The best defensive outfield, the one likely capable of successfully defending baseball’s biggest lawn, instead patrols the game’s smallest parcel of land.
According to Red Sox analyst Greg Rybarczyk, Fenway’s outfield features approximately 87,000 square feet of fair territory, roughly 2,000 square feet less than the second smallest outfield (Citizens Bank Park in Philadelphia), and more than 13,000 square feet less than the largest outfield in the majors (Kansas City’s Kauffman Stadium). On top of that, there’s virtually no foul territory to reward range.
For left fielder Andrew Benintendi, center fielder Jackie Bradley Jr., and right fielder Mookie Betts — the three outfielders most often responsible for lawn maintenance at Fenway — space is the primary defining feature of Fenway Park. Yet unusual square footage in each of Fenway’s three outfield positions is only one of the many idiosyncrasies associated with defending the Red Sox’ home turf.
“Not everybody else can do it,’’ said Bradley. “Not everybody else knows the nuances of Fenway, so you have a slight advantage from experience.”
What are those advantages? And what are the drawbacks of playing the outfield at Fenway Park?
Approximate area (per Rybarczyk): 22,600 square feet (30th of 30 MLB ballparks)
Wall: Green Monster (37 feet)
Benintendi is the chief victim of Fenway’s limited dimensions. The amount of outfield grass that falls in the 30-degree angle between the left-field line and left-center is the smallest slice of outfield in the game.
“You really don’t have room to run around,” said Benintendi. “You can’t have much range because everything is either off the Wall or you’re going to catch it anyway.”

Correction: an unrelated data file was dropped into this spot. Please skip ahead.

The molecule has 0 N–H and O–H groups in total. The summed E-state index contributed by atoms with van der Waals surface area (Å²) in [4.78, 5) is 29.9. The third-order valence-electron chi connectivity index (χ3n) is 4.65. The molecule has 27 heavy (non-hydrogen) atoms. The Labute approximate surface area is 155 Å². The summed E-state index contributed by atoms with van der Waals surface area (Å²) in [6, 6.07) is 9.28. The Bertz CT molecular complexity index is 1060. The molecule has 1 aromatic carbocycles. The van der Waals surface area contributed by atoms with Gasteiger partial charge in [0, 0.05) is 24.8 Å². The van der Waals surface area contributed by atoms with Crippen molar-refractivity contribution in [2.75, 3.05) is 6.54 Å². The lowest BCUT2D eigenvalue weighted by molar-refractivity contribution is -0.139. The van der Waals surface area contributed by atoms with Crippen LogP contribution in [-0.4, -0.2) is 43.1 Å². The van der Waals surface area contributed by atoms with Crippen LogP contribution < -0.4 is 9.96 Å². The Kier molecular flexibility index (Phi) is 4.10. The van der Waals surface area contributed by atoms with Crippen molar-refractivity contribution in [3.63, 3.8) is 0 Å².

Of course, for some, the sense of confinement is increased by the massive Green Monster. There are players who become wobbly-kneed when looking up at the top of the Wall from anywhere near it. Yoenis Cespedes, for instance, wanted nothing to do with the Wall during his Red Sox cameo, playing it as if convinced that contact with the edifice would prompt it to topple on him.
Benintendi has no such qualms, though he does try to shield himself from the harshest collisions with the scoreboard.
“It’s big, and it doesn’t feel good when you run into it, but the benefit is that it’s so tall that when you run back, you kind of see it and know where you are. The warning track is kind of big compared to others, so it’s the familiarity with how many steps before the wall,” said Benintendi. “If I know I’m close, I sometimes jump — I may not have to, but it’s just in case I get hit. It’s so you’re not running straight into it. That’s what’s helped me — jumping and being prepared, just in case.”
Though the Wall creates hits, it also permits prepared outfielders an opportunity that Benintendi relishes: Trying to throw out a runner at second. Still, the disparate dents of the Wall create ricochets as unpredictable as the bounce of a basketball off the old parquet floor of Boston Garden. Bentinendi is still trying to map how the ball will react to different points along the Green Monster.
“I’ve still got to figure some stuff out,” he said. “That wall’s been hit so many times. You look at it, there’s dents all over. Some balls at the very top of the Wall that will shoot way back, and other times it will hit and drop straight down. You have to get used to it. To me, I just go to the edge of the grass and dirt and read it from there.”
Left field at Fenway also features another element that can have an extreme effect on plays: The wind. Along the grandstand hugging the left-field foul line, wind can push a ball that appears destined for out of play to back into fair territory.
“My first year playing down there, I would run down the left-field line and overrun it, have to catch it over my head,” said Benintendi. “Now that I’ve played there a little more, I kind of understand what the ball is going to do.”
There is another wind current, however, that is less predictable — and less often appreciated. Along the Green Monster, high fly balls can get pushed around dramatically. On Alex Bregman’s fly to left for the final out of the Red Sox’ win in Game 2 over the Astros in the ALCS, for instance, some members of the Red Sox insist that the ball was heading over the Wall but got blown back onto the field. Benintendi, meanwhile, noted how the ball danced horizontally like a knuckleball.
“It was moving all over the place. I never feel what the wind is doing up above the Wall,” said Benintendi. “You’ve got to be on your toes, because it dances all around.”